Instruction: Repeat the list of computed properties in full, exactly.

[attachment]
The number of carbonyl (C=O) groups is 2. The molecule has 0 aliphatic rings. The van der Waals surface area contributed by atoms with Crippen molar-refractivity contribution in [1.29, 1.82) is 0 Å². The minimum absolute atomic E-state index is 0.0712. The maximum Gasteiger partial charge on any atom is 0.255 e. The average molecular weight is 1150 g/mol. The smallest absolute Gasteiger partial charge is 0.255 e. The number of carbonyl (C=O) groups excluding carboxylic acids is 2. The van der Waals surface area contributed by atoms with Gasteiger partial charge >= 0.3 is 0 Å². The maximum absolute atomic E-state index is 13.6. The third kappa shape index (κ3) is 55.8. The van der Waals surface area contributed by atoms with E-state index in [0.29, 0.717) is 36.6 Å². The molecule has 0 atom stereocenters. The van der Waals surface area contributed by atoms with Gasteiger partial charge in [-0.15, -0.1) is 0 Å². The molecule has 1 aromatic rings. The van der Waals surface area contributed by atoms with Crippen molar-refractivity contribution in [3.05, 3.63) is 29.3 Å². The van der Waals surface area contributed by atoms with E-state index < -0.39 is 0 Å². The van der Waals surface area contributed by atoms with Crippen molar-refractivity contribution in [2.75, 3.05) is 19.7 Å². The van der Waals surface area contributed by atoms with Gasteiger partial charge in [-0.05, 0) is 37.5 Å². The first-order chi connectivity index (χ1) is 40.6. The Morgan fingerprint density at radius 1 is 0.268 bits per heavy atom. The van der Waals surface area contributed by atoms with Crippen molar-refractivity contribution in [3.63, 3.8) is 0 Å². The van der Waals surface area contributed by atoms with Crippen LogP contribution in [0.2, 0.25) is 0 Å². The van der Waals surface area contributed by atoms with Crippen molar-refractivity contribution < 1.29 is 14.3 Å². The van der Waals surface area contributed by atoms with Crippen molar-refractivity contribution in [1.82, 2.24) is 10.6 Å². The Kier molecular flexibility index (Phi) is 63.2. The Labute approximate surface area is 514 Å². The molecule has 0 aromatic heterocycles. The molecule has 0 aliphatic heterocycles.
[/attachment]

The number of carbonyl (C=O) groups is 2. The molecule has 0 aliphatic rings. The van der Waals surface area contributed by atoms with Crippen molar-refractivity contribution in [1.29, 1.82) is 0 Å². The minimum absolute atomic E-state index is 0.0712. The maximum Gasteiger partial charge on any atom is 0.255 e. The average molecular weight is 1150 g/mol. The smallest absolute Gasteiger partial charge is 0.255 e. The number of carbonyl (C=O) groups excluding carboxylic acids is 2. The van der Waals surface area contributed by atoms with Gasteiger partial charge >= 0.3 is 0 Å². The maximum absolute atomic E-state index is 13.6. The third kappa shape index (κ3) is 55.8. The van der Waals surface area contributed by atoms with E-state index in [0.29, 0.717) is 36.6 Å². The molecule has 0 atom stereocenters. The van der Waals surface area contributed by atoms with Gasteiger partial charge in [-0.15, -0.1) is 0 Å². The molecule has 1 aromatic rings. The van der Waals surface area contributed by atoms with Crippen molar-refractivity contribution in [3.05, 3.63) is 29.3 Å². The van der Waals surface area contributed by atoms with E-state index < -0.39 is 0 Å². The van der Waals surface area contributed by atoms with Crippen molar-refractivity contribution in [2.75, 3.05) is 19.7 Å². The van der Waals surface area contributed by atoms with Gasteiger partial charge in [-0.05, 0) is 37.5 Å². The first-order chi connectivity index (χ1) is 40.6. The Morgan fingerprint density at radius 1 is 0.268 bits per heavy atom. The van der Waals surface area contributed by atoms with Crippen molar-refractivity contribution in [3.63, 3.8) is 0 Å². The van der Waals surface area contributed by atoms with Crippen LogP contribution in [0.2, 0.25) is 0 Å². The van der Waals surface area contributed by atoms with Crippen molar-refractivity contribution < 1.29 is 14.3 Å². The van der Waals surface area contributed by atoms with Crippen molar-refractivity contribution in [1.82, 2.24) is 10.6 Å². The Kier molecular flexibility index (Phi) is 63.2. The Labute approximate surface area is 514 Å². The molecule has 0 aromatic heterocycles. The molecule has 0 aliphatic heterocycles.